Simple as the foregoing device is, if you will take the trouble to construct one for yourself, it will lead you to more correct views of the doctrine of the sphere, than you would be apt to obtain from the most expensive artificial globes, although there are many other useful purposes which such globes serve, for which the apple would be inadequate. When you have thus made a sphere for yourself, or, with an artificial globe before you,
have access to one, proceed to point out on it the various arcs of azimuth and altitude, right ascension and declination, terrestrial and celestial latitude and longitude,—these last being referred to the equator on the earth, and to the ecliptic in the heavens.
When the circles of the sphere are well learned, we may advantageously employ projections of them in various illustrations. By the projection of the sphere is meant a representation of all its parts on a plane. The plane itself is called the plane of projection. Let us take any circular ring, as a wire bent into a circle, and hold it in different positions before the eye. If we hold it parallel to the face, with the whole breadth opposite to the eye, we see it as an entire circle. If we turn it a little sideways, it appears oval, or as an ellipse; and, as we continue to turn it more and more round, the ellipse grows narrower and narrower, until, when the edge is presented to the eye, we see nothing but a line. Now imagine the ring to be near a perpendicular wall, and the eye to be removed at such a distance from it, as not to distinguish any interval between the ring and the wall; then the several figures under which the ring is seen will appear to be inscribed on the wall, and we
shall see the ring as a circle, when perpendicular to a straight line joining the centre of the ring and the eye, or as an ellipse, when oblique to this line, or as a straight line, when its edge is towards us.
It is in this manner that the circles of the sphere are projected, as represented in the following diagram, Fig. 2. Fig. 2.
Here, various circles
represented as projected on the meridian, which is supposed to be situated directly before the eye, at some distance from it. The horizon HO, being perpendicular to the meridian, is seen edgewise, and consequently is projected into a straight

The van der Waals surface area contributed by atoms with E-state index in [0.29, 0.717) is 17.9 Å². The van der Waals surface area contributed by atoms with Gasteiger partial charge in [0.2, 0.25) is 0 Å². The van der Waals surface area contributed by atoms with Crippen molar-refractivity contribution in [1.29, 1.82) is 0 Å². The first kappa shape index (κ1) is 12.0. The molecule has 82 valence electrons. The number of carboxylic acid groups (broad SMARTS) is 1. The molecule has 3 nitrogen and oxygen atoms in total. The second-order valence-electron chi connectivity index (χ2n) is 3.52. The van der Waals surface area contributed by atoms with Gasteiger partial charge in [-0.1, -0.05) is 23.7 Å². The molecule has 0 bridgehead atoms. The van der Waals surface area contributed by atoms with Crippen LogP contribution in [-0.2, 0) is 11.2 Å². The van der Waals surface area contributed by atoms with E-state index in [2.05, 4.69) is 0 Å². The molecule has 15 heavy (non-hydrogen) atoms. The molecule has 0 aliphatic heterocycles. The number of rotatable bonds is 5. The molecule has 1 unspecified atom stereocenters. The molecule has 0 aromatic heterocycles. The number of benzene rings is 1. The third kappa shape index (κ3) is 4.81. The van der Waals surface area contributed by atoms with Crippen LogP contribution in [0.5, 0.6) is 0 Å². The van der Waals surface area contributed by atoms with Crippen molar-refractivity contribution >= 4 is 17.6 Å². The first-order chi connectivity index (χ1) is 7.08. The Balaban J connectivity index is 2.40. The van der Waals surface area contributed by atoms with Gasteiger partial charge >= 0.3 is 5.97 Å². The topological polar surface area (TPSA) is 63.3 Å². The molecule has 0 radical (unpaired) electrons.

line. The same is the case with the prime vertical Z N, with the equator E Q, and the several small circles parallel to the equator, which represent the two tropics and the two polar circles. In fact, all circles whatsoever, which are perpendicular to the plane of projection, will be represented by straight lines. But every circle which is perpendicular to the horizon, except the prime vertical, being seen obliquely, as Z M N, will be projected into an ellipse, one half only of which is seen,--the other half being on the other side of the plane of projection. In the same manner, PRP, an hour circle, is represented by an ellipse on the plane of projection.
“Here truths sublime, and sacred science charm,
Creative arts new faculties supply,
IF, as I trust, you have gained a clear and familiar knowledge of the circles and divisions of the sphere, and of the mode of estimating the position of a heavenly body by its azimuth and altitude, or by its right ascension and declination, or by its longitude and latitude, you will now enter with advantage upon an account of those instruments, by means of which our knowledge of astronomy has been greatly promoted and perfected.
The most ancient astronomers employed no instruments of observation, but acquired their knowledge of the heavenly bodies by long-continued and most attentive inspection with the naked eye. Instruments for measuring angles were first used in the Alexandrian school, about three hundred years before the Christian
Wherever we are situated on the earth, we appear to . be in the centre of a vast sphere, on the concave surface of which all celestial objects are inscribed. If we take any two points on the surface of the sphere, as two stars, for example, and imagine straight lines to be drawn to them from the eye, the angle included between these lines will be measured by the arc of the sky contained between the two points. Thus, if DBH, Fig. 3, page 30, represents the concave surface of the sphere, A, B, two points on it, as two stars, and C A, C B, straight lines drawn from the spectator to those points, then the angular distance between them is measured by the arc AB, or the angle ACB. But this an